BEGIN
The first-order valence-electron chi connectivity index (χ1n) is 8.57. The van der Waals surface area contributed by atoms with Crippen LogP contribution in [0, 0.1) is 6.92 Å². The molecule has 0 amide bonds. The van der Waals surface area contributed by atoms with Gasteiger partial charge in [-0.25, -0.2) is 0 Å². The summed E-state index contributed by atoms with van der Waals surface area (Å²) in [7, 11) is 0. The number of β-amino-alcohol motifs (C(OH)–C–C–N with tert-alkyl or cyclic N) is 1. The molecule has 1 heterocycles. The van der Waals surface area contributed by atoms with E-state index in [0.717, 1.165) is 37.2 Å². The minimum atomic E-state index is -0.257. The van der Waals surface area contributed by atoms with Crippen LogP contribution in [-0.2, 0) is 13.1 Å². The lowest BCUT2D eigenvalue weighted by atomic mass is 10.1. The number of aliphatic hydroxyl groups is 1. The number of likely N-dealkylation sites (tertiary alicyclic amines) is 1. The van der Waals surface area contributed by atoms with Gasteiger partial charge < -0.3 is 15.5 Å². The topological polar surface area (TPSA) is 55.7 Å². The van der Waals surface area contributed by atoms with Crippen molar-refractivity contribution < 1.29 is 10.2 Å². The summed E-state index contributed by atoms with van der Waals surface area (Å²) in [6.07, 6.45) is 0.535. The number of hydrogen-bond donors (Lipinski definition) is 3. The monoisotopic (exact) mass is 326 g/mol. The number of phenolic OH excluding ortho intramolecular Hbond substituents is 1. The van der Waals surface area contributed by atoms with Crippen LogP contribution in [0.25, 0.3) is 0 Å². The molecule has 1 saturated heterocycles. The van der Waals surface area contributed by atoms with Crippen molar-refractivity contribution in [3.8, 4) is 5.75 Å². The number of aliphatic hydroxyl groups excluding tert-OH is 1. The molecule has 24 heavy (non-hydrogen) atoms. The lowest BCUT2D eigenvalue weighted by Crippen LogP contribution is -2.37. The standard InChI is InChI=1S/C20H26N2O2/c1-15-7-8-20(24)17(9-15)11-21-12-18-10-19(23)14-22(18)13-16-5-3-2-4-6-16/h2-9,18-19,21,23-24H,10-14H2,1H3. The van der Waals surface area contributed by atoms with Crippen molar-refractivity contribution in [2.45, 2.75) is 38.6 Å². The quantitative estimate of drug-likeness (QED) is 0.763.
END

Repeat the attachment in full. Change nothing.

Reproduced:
The first-order valence-electron chi connectivity index (χ1n) is 8.57. The van der Waals surface area contributed by atoms with Crippen LogP contribution in [0, 0.1) is 6.92 Å². The molecule has 0 amide bonds. The van der Waals surface area contributed by atoms with Gasteiger partial charge in [-0.25, -0.2) is 0 Å². The summed E-state index contributed by atoms with van der Waals surface area (Å²) in [7, 11) is 0. The number of β-amino-alcohol motifs (C(OH)–C–C–N with tert-alkyl or cyclic N) is 1. The molecule has 1 heterocycles. The van der Waals surface area contributed by atoms with E-state index in [0.717, 1.165) is 37.2 Å². The minimum atomic E-state index is -0.257. The van der Waals surface area contributed by atoms with Crippen LogP contribution in [-0.2, 0) is 13.1 Å². The lowest BCUT2D eigenvalue weighted by atomic mass is 10.1. The number of aliphatic hydroxyl groups is 1. The number of likely N-dealkylation sites (tertiary alicyclic amines) is 1. The van der Waals surface area contributed by atoms with Gasteiger partial charge < -0.3 is 15.5 Å². The topological polar surface area (TPSA) is 55.7 Å². The van der Waals surface area contributed by atoms with Crippen molar-refractivity contribution < 1.29 is 10.2 Å². The summed E-state index contributed by atoms with van der Waals surface area (Å²) in [6.07, 6.45) is 0.535. The number of hydrogen-bond donors (Lipinski definition) is 3. The monoisotopic (exact) mass is 326 g/mol. The number of phenolic OH excluding ortho intramolecular Hbond substituents is 1. The van der Waals surface area contributed by atoms with Crippen LogP contribution in [0.25, 0.3) is 0 Å². The molecule has 1 saturated heterocycles. The van der Waals surface area contributed by atoms with Crippen molar-refractivity contribution in [3.8, 4) is 5.75 Å². The number of aliphatic hydroxyl groups excluding tert-OH is 1. The molecule has 24 heavy (non-hydrogen) atoms. The lowest BCUT2D eigenvalue weighted by Crippen LogP contribution is -2.37. The standard InChI is InChI=1S/C20H26N2O2/c1-15-7-8-20(24)17(9-15)11-21-12-18-10-19(23)14-22(18)13-16-5-3-2-4-6-16/h2-9,18-19,21,23-24H,10-14H2,1H3. The van der Waals surface area contributed by atoms with Crippen molar-refractivity contribution in [2.45, 2.75) is 38.6 Å². The quantitative estimate of drug-likeness (QED) is 0.763.